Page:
The Internet, which was supposed to herald the end of old-fashioned books, has instead saved the most vulnerable ones. The inventories of more than 60,000 independent bookstores from around the world are networked at Bookfinder.com. Books no longer die (or hide) when they go out of print. If you can remember a title or an author, you can track down anything you want quickly. (Prices vary widely according to condition and scarcity.) Here are the most requested out-of-print books in 10 different categories in the first half of 2004:
The Curse of Lono, by Hunter S. Thompson (1983). The founder of Gonzo journalism sets out to cover the Honolulu marathon for Running magazine. Includes Ralph Steadman illustrations.
Northern Lights, by Philip Pullman (1995). The first part of 'His Dark Materials,' a fantasy trilogy.
Crafts and Hobbies
The Principles of Knitting, by June Hiatt (1989). This comprehensive handbook covers stitch formation, fabric construction, pattern design, project planning, and decorative work.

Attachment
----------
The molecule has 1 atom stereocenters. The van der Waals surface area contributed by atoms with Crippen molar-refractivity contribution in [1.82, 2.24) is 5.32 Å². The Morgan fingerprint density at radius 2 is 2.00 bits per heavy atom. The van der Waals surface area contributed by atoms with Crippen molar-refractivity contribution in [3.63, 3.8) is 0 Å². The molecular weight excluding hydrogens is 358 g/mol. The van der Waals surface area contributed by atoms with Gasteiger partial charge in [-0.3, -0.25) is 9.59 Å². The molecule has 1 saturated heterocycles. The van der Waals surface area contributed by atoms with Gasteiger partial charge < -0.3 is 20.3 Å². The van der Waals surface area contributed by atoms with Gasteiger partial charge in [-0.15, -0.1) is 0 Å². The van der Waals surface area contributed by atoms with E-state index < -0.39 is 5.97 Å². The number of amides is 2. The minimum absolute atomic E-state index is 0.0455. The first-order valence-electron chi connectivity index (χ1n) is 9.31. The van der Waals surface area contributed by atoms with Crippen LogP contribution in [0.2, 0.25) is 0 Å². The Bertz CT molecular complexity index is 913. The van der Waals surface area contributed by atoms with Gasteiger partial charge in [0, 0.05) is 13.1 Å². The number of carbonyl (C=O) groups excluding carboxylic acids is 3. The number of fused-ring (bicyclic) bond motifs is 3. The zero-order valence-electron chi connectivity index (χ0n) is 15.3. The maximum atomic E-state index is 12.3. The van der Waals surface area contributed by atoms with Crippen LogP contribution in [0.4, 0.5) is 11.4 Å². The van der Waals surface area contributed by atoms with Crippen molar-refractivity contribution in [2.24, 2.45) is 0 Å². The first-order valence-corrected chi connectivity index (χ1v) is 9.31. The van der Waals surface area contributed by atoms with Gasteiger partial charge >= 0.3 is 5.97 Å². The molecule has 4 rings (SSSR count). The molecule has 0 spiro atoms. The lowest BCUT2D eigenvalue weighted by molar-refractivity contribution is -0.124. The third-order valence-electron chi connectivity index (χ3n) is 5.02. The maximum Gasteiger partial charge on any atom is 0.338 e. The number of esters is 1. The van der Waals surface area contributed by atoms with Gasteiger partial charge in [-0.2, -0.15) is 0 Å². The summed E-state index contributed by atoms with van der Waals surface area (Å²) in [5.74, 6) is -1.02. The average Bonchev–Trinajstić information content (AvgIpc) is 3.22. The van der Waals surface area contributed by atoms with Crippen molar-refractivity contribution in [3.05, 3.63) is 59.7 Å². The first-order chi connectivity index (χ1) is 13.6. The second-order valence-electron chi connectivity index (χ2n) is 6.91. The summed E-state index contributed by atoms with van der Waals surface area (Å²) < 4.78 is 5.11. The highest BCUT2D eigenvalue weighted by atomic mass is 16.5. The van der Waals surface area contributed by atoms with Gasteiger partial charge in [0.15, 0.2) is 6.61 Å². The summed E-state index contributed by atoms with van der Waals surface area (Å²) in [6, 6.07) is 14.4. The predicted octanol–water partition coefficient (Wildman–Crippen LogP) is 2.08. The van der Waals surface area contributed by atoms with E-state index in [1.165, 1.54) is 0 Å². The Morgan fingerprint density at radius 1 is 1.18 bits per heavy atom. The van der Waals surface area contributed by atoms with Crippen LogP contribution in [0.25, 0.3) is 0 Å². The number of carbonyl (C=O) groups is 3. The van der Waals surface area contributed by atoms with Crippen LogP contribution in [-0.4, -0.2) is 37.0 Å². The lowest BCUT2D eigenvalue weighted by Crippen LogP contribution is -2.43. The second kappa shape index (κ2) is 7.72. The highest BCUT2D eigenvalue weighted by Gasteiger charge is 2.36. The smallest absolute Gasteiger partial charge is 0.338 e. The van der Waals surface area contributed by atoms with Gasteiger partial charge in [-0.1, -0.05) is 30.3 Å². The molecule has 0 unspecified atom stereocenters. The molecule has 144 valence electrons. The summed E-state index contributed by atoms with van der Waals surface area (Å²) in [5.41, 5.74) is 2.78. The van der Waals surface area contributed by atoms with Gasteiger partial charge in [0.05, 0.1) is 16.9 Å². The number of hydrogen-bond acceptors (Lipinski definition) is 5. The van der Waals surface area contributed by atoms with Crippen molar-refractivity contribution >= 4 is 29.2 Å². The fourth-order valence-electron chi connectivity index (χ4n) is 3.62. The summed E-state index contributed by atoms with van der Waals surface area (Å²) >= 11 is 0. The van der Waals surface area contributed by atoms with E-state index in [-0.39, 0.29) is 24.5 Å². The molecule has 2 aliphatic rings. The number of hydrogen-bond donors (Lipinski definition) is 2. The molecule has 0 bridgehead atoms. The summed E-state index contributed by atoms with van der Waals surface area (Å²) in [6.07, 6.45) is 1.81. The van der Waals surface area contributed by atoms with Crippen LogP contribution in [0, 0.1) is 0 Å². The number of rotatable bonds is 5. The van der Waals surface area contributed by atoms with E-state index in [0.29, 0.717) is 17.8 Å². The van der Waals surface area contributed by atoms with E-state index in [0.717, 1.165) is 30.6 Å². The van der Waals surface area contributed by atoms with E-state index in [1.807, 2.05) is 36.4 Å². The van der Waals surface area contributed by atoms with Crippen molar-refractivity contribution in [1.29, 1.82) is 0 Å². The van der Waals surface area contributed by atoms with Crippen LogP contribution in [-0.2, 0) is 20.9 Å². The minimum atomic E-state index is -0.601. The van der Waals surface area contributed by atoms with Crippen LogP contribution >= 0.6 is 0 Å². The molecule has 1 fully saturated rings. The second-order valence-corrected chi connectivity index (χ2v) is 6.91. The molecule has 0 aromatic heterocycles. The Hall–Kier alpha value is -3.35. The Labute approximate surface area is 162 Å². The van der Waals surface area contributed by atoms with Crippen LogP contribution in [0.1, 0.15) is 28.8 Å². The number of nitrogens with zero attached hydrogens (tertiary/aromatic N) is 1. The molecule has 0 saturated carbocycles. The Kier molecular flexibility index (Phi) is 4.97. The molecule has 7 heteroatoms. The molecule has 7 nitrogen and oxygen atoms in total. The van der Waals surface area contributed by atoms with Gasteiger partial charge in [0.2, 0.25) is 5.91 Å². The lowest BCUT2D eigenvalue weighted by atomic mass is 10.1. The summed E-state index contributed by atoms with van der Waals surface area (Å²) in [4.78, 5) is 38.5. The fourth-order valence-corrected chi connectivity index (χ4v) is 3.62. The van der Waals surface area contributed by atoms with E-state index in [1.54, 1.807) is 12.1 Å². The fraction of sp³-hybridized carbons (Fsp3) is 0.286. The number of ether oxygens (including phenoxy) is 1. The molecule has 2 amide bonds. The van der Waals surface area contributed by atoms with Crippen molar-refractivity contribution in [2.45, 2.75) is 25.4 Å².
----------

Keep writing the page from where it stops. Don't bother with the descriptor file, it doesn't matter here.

Sisters, by Lynne Cheney (1981). A bodice-ripper about 19th-century feminist pioneers in Wyoming that deals in part with lesbian relationships.
The World Crisis, by Winston Churchill, 4 vols. (1923). World War I from a man who served as First Lord of the Admiralty and helped make key decisions.
Music & Art
Sex, by Madonna (1992). A metal-bound collection of nude and clothed photos of the pop musician.
Virgin, by James Patterson (1980). A secret prophesy claims one woman will give birth to Satan's child and another will give birth to a new Messiah.
Popular Science & Technology
Atlas of the Moon, by Anton√≠n R√ľkl (1992). Photos and maps of the moon with a helpful introduction.
Fantasy & Horror
The Bachman Books: Four Early Novels, by Stephen King (as Richard Bachman) (1977). Psychological thrillers.
Society & Culture
The New Soldier, by John Kerry (1971). After his second tour of duty, Kerry volunteered to edit this antiwar book for Vietnam Veterans Against the War.